Bangsamoro law will be constitutional - Belmonte
MANILA - Speaker Feliciano Belmonte Jr. assured the nation yesterday that the law creating a new Bangsamoro region in Mindanao, which the House of Representatives and the Senate would soon pass, would be constitutional.
“We are certainly working on the theory that its constitutionality can be assured,” he said in response to apprehensions expressed by some lawmakers that the peace deal with the Moro Islamic Liberation Front (MILF), which would be carried out through a law, runs counter to the Constitution.
The draft legislation on the new region would soon be submitted to the House and the Senate.
Belmonte said the autonomy to be extended to the region would be within the context of one sovereign nation.
“There will be autonomy for the establishment of the Bangsamoro juridical entity but we will remain as one sovereign nation,” he said.
“All discussions to be made will be guided by existing laws and consistent with the provisions of the Constitution. National sovereignty is not an issue here because it will not be violated. The supremacy of the Constitution will always be upheld during the deliberations on the proposed law,” he added.
Cavite Rep. Elpidio Barzaga Jr., one of the leaders of the House majority coalition, said he and his colleagues would make sure that the Bangsamoro law would comply with the Constitution.
“Congress will carefully deliberate on the proposed law for the establishment of the Bangsamoro to avoid legal infirmities that may jeopardize the peace talks with the MILF,” he said.
He said he and his colleagues could either scrap or rewrite the provisions that are deemed constitutionally questionable.
For his part, Rep. Sherwin Tugna of party-list group Citizens Battle Against Corruption said criticisms from all sectors, including those of Sen. Miriam Defensor-Santiago, “are at the moment premature and speculative.”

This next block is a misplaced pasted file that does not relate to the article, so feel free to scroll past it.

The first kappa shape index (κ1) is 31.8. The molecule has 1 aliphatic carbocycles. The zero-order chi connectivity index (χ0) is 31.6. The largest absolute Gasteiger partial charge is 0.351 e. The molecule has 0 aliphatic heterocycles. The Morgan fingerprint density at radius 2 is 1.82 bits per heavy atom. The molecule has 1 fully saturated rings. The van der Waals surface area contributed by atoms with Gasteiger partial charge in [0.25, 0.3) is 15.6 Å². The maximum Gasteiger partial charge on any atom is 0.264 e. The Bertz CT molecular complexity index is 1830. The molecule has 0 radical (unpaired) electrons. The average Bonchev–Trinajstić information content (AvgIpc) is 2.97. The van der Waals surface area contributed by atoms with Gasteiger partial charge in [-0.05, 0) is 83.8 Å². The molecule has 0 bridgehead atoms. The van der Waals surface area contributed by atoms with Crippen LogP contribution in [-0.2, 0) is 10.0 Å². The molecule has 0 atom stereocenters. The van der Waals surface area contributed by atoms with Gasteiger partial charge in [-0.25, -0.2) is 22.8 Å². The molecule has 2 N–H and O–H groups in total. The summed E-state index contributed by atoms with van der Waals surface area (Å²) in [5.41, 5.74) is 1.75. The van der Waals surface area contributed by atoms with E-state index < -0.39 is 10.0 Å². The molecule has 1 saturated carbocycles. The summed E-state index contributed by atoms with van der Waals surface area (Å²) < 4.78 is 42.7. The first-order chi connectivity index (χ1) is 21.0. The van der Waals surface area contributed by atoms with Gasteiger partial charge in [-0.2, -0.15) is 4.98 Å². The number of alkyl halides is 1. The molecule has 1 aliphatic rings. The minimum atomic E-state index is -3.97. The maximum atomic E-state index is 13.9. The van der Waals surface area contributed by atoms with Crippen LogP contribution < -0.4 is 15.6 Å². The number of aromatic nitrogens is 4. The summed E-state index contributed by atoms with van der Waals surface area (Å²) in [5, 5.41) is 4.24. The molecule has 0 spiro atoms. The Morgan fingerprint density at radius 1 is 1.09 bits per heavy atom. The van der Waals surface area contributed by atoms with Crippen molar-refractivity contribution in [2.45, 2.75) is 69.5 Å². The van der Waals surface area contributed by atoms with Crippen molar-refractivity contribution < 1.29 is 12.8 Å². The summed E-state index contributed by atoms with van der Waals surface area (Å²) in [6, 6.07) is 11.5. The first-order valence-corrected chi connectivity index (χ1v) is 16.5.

Santiago has branded the peace agreement as unconstitutional, as it would erode the powers of the central government.
“At this point, Sen. Santiago’s statement is speculative at best. Congress has yet to approve the Bangsamoro basic law, which will be the legal framework for the implementation of the peace agreement. We should make sure that such law would hurdle all constitutional questions,” he said.
Earlier, Cagayan de Oro City Rep. Rufus Rodriguez, another majority coalition leader, said Congress should correct whatever constitutional flaws there are in the peace deal and the law that would implement it.
“We will have the opportunity to correct whatever defects there may be in this agreement so that we can save the peace process for the sake of the people of Mindanao, especially those of Central Mindanao,” he said.
Rodriguez, a former law dean, said he, like Santiago, would not support a proposed basic law that would violate the Constitution.
“As I have told the House committee on peace and reconciliation and the committee on Muslim affairs, when the draft of the basic law is submitted to the House, we will have to make sure that it conforms with the Constitution,” he said.
He said he made this point clear with the MILF negotiators and the government panel.
He recalled that the government negotiators assured congressmen that they strictly followed President Aquino’s instruction that all provisions of the agreement should comply with the Constitution.